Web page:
Hi Mike,thank's alot for your info,it's nice to know that there are some helpful people around,you never know i imght come up with a little gem you can use,thank's agian Mike see ya.Tony ParsonsMike in Michigan said:Tony,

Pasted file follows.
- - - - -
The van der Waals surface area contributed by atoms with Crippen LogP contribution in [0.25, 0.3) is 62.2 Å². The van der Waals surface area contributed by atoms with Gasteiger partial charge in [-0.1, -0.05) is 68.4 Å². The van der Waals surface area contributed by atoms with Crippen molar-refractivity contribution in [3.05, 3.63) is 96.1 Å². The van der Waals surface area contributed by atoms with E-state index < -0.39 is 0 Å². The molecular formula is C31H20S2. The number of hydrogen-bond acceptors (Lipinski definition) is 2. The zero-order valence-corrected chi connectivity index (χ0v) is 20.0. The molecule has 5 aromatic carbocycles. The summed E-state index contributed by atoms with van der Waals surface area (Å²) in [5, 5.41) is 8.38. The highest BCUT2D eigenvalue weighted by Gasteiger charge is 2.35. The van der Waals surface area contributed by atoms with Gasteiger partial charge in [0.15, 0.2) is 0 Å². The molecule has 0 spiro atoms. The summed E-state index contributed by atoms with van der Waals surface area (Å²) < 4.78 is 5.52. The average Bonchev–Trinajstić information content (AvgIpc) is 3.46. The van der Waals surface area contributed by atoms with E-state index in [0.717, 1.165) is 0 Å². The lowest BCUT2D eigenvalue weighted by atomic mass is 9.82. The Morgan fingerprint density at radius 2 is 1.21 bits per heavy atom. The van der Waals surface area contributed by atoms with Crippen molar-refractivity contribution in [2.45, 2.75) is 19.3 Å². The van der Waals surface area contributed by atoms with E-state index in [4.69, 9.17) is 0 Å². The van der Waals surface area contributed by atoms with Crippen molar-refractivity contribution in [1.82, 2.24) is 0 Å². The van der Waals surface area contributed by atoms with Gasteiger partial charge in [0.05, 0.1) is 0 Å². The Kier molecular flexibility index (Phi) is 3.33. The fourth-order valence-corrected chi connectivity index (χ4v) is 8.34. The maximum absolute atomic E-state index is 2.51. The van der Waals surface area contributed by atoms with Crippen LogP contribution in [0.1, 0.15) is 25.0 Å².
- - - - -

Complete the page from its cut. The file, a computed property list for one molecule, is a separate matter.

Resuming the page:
First three rules of painting are PREP, PREP, PREP. The surfaces must be chemically clean for the paint to stick, and stay. Assuming you do not have access to industrial equipment, a simple lawn pump sprayer can be used to spray cleaning solvent on a dirty block. Regular parts cleaning brushes and lots of elbow grease to get all the nooks and crannys. Assemble or tear down, depending on whether this is a new build or a used engine as far as possible, leaving off everything you do not want to paint engine color (FEAD, non-metal parts, carb, wires, etc.). To keep paint out of threaded holes, use slave bolts or make little cones of masking tape and shove the point of the cone in the bolt hole. Do not expect your spark plugs to perform well if you paint them. Mask off any surface that will seat a gasket or seal. This includes surfaces on the crank and pulley flanges. Your local auto paint store can suggest the best paint for your application and area. I have used everything from Rustoleum with a brush to sprayed on clear epoxy. Most often, I used spray cans of enamel from the local auto parts store.